Report

Dairy trade’s economic contribution to New Zealand

NZIER report to DCANZ February 2017

23 Feb 2017
Description

We have been asked to provide an overview of the dairy sector’s economic contribution, focusing on:

  • GDP and exports contribution
  • Jobs and wages generated
  • Support for regional development
  • Opportunities from further trade reforms and export market development.

Conclusion

Dairy continues to make a significant contribution to the New Zealand economy. It:

  • Contributes $7.8 billion (3.5%) to New Zealand’s total GDP: comprising dairy farming ($5.96 billion) and dairy processing ($1.88 billion).
  • Supports rural New Zealand, with the sector accounting for 14.8% of Southland’s economy, 11.5% of the West Coast, 10.9% of the Waikato, 8.0% of Taranaki and 6.0% of Northland.
  • Remains New Zealand's largest goods export sector, at $13.6 billion in the year to March 2016. Export growth has averaged 7.2% per year over the past 26 years, faster than any primary industry apart from wine and wood and wood products.
  • Exports twice as much as the meat sector, almost four times as much as the wood and wood products sector and nine times as much as the wine sector.
  • Accounts for more than one in four goods export dollars coming into New Zealand, despite the recent price downturn.
  • Employs over 40,000 workers, with dairy employment growing more than twice as fast as total jobs, at an average of 3.7% per year since 2000.
  • Creates jobs at a faster rate than the rest of the economy in all but 5 territorial authorities across New Zealand.
  • Provides over 1 in 5 jobs in three territorial authority economies (Waimate, Otorohanga, Southland); and over 1 in 10 in a further eight (MatamataPiako, South Taranaki, Hauraki, Waipa, South Waikato, Clutha and Kaipara).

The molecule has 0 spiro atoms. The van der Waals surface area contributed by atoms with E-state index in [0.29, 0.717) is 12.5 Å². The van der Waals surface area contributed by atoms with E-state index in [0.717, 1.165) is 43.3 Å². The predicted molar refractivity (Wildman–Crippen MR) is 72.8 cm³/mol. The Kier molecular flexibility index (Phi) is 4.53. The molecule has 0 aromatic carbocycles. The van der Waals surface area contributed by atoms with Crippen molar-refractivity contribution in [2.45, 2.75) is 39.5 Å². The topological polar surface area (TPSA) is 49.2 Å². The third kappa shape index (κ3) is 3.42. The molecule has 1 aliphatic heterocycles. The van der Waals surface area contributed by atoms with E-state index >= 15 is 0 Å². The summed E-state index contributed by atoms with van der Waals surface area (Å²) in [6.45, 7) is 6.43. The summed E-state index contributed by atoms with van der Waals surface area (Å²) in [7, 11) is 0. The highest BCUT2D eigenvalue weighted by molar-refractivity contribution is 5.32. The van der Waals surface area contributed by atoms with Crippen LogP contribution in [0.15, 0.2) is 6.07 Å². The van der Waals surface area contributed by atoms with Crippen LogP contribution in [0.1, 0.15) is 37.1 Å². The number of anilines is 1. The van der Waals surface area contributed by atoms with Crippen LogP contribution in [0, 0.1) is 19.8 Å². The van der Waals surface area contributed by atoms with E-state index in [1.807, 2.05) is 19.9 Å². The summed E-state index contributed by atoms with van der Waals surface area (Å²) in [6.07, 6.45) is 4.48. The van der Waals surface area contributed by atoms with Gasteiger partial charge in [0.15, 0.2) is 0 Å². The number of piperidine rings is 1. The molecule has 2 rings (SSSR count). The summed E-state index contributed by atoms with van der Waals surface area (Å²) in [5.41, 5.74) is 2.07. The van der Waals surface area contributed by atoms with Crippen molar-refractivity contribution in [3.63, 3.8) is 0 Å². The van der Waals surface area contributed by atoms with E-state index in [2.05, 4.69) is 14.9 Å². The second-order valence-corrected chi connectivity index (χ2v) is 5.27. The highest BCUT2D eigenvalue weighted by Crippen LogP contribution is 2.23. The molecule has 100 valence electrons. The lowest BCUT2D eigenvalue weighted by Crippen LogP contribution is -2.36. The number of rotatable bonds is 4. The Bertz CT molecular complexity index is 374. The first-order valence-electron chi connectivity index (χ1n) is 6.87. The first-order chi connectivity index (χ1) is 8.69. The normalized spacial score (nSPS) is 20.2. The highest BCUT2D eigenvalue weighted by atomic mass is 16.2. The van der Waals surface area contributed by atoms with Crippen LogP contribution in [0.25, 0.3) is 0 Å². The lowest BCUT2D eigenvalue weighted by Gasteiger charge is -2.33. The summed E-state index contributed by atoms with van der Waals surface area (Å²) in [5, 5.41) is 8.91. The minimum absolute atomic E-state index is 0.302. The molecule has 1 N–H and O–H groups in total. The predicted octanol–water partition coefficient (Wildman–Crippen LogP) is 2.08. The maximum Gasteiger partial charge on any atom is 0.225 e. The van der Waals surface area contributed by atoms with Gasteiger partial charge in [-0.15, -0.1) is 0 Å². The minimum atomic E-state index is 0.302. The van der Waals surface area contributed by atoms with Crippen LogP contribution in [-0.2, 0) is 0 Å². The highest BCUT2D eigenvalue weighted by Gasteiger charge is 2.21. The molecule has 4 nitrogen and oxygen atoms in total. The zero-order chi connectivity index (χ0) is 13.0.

• Delivered $2.4 billion in wages to farmers and processing workers in 2016.
  • Supports a range of supplying industries: in 2016 farmers spent $711 million on fertilisers and agro chemicals, $393 million on forage crops and bought over $190 million of agricultural equipment. Farmers also spent $914 million on agricultural services, $432 million on financial services and $197 million on accounting and tax services.
  • As well as taking farmers’ raw milk, the dairy processing sector also spends significant amounts on packaging ($288 million in 2016), hired equipment ($199 million) and plastics ($174 million).

We have also explored the potential for additional gains to the dairy sector from further trade liberalisation:

  • If all global dairy tariffs were eliminated, and New Zealand’s milk production is held constant, the value of New Zealand’s dairy exports would increase by $1.3 billion, generating a $1.03 billion increase in New Zealand’s nominal GDP.
  • In a separate modelling scenario, if global dairy tariffs increased from their average applied rate to their average bound rate, New Zealand’s dairy exports would fall by $2.3 billion, leading to a $1.66 billion fall in New Zealand’s nominal GDP. This provides an indication of the value of historical dairy tariff reductions due to multilateral, plurilateral and bilateral trade negotiations, or the benefits of preventing any backsliding towards trade protectionism.
Publication Details
Published year only: 
2017
38
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